gold‐standard Rx for cough suppression
Codeine. Decreases sensitivity of CNS cough centers
 action in the medulla
 Decreases mucosal secretion
 Therapeutic effect @ doses lower than analgesia doses
non narcotic antitussive: dextromethorphan
Synthetic derivative of morphine
 Suppresses central cough center responseequally
effective to codeine for cough suppression
 No analgesic effects, low addictive profile*
 potential drug of abuse‐ lg. doses causes
euphoria, hallucination, seizure and death *
 Significantly better side effect profile than codeine
 Can cause histamine release‐ caution in atopic
Expectorants; Guaifenesin: only ingredient
recognized as effective
 Decreases adhesiveness &
surface tension of mucous ‐
thinning secretions for
improved clearance w/ cough.
Also promotes ciliary action
Drug of choice for asthma
corner stone of treatment for asthma is
inhaled corticosteroids
Blackbox warning for LABA
increased mortality in asthma patients with LABA
what is the only thing that reduces mortality in COPD
COPD – combination therapy
Anticholinergic + Beta2 agonist
-Albuterol + ipratropium=greater bronchodilation than either drug alone
what drug has inc toxicity with asthma
with methylxa (thyllophilline)
Salmeterol – Adverse effect –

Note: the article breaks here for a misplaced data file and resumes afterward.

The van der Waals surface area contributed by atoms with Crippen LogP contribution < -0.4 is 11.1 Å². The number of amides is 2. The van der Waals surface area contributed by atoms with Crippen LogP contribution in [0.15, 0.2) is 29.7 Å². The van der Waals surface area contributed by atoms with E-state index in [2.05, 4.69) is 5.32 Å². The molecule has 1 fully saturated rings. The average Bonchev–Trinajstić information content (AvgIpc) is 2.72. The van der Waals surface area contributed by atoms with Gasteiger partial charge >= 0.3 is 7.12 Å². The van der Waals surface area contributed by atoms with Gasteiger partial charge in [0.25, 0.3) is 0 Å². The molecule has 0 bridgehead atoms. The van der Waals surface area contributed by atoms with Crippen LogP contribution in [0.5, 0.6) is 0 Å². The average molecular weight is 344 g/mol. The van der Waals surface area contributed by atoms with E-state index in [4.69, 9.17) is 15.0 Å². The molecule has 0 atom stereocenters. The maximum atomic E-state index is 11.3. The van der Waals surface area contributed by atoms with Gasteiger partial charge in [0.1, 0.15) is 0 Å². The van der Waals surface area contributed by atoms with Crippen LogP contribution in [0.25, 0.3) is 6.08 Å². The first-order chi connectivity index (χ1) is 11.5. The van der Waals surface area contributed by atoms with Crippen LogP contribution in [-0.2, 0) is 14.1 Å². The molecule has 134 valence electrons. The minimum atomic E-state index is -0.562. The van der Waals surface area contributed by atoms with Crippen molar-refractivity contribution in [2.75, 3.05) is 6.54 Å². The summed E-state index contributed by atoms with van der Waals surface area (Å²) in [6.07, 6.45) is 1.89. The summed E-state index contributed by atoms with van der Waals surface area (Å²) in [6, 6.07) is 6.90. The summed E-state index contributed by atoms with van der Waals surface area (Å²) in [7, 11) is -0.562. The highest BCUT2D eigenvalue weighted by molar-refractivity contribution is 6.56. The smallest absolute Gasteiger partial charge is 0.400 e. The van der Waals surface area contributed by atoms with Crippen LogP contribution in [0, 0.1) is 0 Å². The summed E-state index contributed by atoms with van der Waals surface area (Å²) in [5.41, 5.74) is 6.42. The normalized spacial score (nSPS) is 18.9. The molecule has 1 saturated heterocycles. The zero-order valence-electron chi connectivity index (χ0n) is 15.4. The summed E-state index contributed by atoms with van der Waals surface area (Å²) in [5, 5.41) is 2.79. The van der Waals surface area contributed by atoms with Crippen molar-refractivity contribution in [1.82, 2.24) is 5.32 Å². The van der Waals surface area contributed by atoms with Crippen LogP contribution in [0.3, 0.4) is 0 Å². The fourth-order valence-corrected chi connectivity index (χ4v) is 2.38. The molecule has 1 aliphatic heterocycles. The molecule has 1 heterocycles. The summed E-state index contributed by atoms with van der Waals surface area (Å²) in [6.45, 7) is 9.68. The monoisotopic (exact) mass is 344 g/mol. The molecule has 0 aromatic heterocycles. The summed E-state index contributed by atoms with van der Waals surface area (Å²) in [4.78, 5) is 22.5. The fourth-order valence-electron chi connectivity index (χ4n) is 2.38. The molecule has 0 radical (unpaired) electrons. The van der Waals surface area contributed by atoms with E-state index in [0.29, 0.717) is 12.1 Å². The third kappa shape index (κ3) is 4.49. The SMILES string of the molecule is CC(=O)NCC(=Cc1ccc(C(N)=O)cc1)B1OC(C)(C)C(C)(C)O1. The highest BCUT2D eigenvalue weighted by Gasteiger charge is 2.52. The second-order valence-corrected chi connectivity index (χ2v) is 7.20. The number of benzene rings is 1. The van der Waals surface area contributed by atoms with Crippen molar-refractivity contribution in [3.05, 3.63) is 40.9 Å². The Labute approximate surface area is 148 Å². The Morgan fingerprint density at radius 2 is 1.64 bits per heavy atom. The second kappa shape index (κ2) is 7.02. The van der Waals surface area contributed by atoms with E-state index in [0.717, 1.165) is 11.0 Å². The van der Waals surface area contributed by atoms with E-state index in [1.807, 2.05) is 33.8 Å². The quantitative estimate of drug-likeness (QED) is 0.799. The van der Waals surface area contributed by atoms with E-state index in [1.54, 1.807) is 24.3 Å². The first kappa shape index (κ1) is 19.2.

paradoxical bronchospasm and immediate hypersensitivies ….can inc risk of death
Shortacting inhaled adrenergic agonist
drug of choice for mild sx….as monotherapy
Long term steroids problems
immunosuppression masked s/s of infection!!Acne, straie,sodium and water retention
target for some drug actionsas either agonists or antagonists
leukotriene Receptor Antagonists…..are for
Exercise induced bronchoconstriction (EIB)
-not a rescue medication
Pharmacokinetics –
Elevated LFT possible
Common AE of leukotriene Receptor antagonists
URI symptoms; neuropsychiatric warning!
reduces sx of allergic rhinitis
Etiology of parkinsons
destruction of dopaminergic neurons in substantia nigra. reduction of dopamine action in brain basal ganglia....affects motor control
Excitatory pathways
Stimulation of excitatory neurons causes a
movement of ions that results in a
depolarization of the postsynaptic
Inhibitory pathways
Stimulation of inhibitory neurons causes
movement of ions that results in a
hyperpolarization of the postsynaptic
Pharmacological therapy of parkinsons
to restore dopamine in the basal ganglia and antagonizing
the excitatory effect of cholinergic neurons,
→ reinstates dopamine/acetylcholine balance
 Drugs provide temporary relief from symptoms
 Does not arrest or reverse the neuronal
degeneration caused by the disease.
Levadopa and carbidopa (Sinemet)
Enhances synthesis of dopamine in the surviving neurons of the
substantia nigra
 conversion of levodopa to dopamine
Mechanisms of Action
• Levadopa:
Attempts to replace dopamine that is deficient
 Levadopa can cross BBB and convert to dopamine in
the brain
• Large doses required d/t decaroxylated in periphery
• (results AEs of n/v, hypotension and arrhythmia
• Carbidopa
Enhances effect of levadopa via diminishing
metabolism of levadopa in GI tract and peripheral
→ Increasing availability of levadopa to cross into the CNS